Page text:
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Univision Debate Proves Refreshing

LatinaLista — Tonight’s Univision debate was refreshing on so many levels that when it was finally over it proved to be an event that was not just historic but one all Latinos could be proud of.

Democratic presidential candidates stand together after Univision debate.
(Source: Univision

U.S. Presidential debates among same-party candidates can be a bore to watch. After all, with slight variations of strategy, most of the candidates parrot one another in answering the standard questions that dominate every debate: If you were president what would you do about the war in Iraq, healthcare, education, taxes, etc.
Aside from trying to interject some innovation into the process, the debates are all the same.
But the Univision debate was different and it proved more fun to watch.
First, the questions were good. Being such a niche audience helped focus the questions and forced the candidates into giving answers that were less generic and recycled, though that still existed on some questions like the war in Iraq and healthcare.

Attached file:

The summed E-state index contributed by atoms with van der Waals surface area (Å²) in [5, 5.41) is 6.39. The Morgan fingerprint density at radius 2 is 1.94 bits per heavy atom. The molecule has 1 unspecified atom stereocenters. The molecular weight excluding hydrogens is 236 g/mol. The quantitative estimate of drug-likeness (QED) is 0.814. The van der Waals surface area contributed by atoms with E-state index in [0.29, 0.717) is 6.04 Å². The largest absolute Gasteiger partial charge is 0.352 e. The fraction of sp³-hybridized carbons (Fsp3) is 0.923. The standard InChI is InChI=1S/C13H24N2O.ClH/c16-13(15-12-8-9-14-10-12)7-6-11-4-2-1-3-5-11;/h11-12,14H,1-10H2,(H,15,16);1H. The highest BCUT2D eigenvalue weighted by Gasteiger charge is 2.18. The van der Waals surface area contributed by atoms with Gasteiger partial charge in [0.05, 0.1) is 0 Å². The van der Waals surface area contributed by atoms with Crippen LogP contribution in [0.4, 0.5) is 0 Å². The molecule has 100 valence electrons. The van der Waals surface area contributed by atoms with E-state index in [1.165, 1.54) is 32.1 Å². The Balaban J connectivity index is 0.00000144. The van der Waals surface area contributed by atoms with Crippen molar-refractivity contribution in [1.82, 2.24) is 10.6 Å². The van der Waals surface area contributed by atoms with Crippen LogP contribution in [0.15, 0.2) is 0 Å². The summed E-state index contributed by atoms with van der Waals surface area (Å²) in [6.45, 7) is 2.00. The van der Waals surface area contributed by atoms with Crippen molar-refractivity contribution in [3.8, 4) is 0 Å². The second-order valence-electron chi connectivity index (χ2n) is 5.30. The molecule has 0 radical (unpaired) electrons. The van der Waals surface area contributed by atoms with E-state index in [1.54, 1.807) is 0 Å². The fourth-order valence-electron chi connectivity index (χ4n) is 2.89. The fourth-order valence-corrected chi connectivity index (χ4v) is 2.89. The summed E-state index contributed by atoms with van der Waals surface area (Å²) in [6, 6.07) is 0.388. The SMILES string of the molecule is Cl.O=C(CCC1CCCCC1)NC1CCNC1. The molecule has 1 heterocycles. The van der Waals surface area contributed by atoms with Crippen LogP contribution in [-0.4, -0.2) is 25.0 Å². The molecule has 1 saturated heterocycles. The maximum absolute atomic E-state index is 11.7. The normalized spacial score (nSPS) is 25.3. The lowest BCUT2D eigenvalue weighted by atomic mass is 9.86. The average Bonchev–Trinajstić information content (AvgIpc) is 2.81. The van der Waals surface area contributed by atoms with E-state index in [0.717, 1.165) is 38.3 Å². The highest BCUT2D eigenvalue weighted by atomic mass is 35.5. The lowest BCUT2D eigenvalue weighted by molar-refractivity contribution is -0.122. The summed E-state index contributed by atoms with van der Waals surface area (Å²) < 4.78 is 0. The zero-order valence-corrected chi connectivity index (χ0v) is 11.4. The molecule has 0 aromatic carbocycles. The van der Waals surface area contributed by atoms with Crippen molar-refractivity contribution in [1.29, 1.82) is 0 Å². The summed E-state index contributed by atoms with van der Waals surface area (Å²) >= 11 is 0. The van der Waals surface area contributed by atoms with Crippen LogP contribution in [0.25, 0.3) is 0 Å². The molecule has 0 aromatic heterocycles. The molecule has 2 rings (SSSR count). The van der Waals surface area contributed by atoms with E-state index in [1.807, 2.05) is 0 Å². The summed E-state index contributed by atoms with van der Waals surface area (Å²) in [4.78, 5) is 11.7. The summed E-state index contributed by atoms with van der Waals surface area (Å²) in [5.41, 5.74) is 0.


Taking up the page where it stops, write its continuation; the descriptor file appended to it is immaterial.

When the candidates were asked about Spanish possibly being made into the second national language of the country or why is the wall being built along the Mexican border and not the Canadian side or what will be done about the deportation of undocumented parents with American-born children, it was obvious that some of the candidates were thankful they could fall back on the excuse of trying to understand the translation coming through their earpieces as they paused to form their answers.
Could it possibly be that some of the candidates hadn’t really thought about the other issues that concern a lot of Latinos?
Secondly, in a nation that was built on immigrants, it was nice to see one of the candidates try to answer in his “family” language. Though it wasn’t unexpected that Bill Richardson’s request to give his answers in Spanish would be overruled, it was refreshing to see someone stand up and defend themselves based on principle and pride in their heritage.